The issue of unsanitary food facilities has been noted not only by marijuana advocates, but by opponents in law enforcement. A report (pdf) to the California Police Chiefs Association noted that when the DEA raided the “Beyond Bomb” marijuana food factory in Oakland:

The area of the company used for processing and packaging edibles was atrocious. No sanitary precautions were taken whatsoever and the area was absolutely filthy and vermin was present.

The report also note that people have, indeed, suffered as a result of marijuana foods made in unlicensed kitchens:

On August 15, 2006, a newly established Medical Marijuana dispensary in Hollywood, in an effort to recruit patients, handed out free samples of bakery items laced with THC. Two persons, an UPS driver ate a cookie and a security guard ate a piece of chocolate cake, and then fell violently ill and was hospitalized.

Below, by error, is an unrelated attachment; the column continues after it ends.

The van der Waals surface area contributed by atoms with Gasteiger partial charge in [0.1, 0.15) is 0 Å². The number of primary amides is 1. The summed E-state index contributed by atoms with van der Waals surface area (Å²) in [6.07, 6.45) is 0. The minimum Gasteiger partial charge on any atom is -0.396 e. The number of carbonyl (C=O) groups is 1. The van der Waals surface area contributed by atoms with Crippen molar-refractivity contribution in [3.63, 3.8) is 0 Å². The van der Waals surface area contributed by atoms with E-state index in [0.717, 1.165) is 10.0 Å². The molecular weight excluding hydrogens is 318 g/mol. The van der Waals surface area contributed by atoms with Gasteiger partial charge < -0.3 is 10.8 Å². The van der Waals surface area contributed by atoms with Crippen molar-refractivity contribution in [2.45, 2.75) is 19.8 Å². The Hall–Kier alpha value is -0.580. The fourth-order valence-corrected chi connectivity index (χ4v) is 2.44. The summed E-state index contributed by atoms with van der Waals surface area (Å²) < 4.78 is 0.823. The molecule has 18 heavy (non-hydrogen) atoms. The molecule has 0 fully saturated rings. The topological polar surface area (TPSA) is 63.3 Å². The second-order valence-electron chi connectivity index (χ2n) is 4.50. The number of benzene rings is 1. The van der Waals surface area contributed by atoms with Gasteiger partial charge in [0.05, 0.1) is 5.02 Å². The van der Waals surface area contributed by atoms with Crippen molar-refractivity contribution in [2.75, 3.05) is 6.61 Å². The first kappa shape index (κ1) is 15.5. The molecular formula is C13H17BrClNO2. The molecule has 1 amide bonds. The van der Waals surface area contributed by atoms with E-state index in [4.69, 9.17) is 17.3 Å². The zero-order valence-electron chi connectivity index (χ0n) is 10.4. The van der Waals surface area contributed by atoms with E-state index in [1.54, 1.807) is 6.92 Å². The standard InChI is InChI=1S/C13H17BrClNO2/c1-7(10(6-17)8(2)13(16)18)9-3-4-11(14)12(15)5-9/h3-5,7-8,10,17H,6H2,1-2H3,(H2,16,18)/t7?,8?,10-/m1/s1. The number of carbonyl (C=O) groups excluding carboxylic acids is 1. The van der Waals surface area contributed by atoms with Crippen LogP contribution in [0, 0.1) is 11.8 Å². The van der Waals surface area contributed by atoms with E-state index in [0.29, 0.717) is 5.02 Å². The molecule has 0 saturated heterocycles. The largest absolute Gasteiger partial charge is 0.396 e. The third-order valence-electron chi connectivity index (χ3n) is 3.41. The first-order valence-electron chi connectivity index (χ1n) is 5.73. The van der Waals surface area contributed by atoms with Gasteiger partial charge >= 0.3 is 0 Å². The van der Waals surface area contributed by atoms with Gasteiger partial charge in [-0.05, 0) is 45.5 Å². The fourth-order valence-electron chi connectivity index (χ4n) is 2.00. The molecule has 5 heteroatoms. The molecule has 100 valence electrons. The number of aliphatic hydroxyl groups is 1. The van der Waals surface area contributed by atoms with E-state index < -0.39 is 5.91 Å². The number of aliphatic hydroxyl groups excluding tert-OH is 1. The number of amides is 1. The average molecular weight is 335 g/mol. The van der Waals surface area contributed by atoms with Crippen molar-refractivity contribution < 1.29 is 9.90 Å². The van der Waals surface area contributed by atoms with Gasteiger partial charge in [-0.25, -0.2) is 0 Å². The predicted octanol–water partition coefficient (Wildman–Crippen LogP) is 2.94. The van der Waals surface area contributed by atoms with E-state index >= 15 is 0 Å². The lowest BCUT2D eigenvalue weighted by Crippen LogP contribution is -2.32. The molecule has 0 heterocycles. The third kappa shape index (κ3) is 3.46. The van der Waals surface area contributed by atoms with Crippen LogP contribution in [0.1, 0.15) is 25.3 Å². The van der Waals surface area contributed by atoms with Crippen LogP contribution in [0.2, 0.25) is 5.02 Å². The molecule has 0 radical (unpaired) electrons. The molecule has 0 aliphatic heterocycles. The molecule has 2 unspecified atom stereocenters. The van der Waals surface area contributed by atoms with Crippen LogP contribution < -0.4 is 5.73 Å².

3. Law enforcement cares, and that’s why not all pro-medical marijuana activists agree with health inspections.

Randy, a member of the Green Earth Herbal Collective in Pacific Beach who asked his surname be withheld, tells CityBeat he opposes county inspections because he doesn’t trust local government.

“If they say ‘good morning,’ I’m looking for night time because they haven’t told the truth about anything yet,” Randy says.

He believes law-enforcement organizations would use the inspection information to raid legitimate collectives. “They will use any excuse to enforce their beliefs,” he says.

4. Other jurisdictions

If San Diego County’s position on the issue seemed wishy-washy and confusing in this week’s story, that’s because it was: the policy seemed to change, evolve and eventually turn 180 degrees right before our deadline.

It seems that the county’s Department of Environmental Health just hasn’t thought too deeply about the issue. Other jurisdictions, however, have dug in.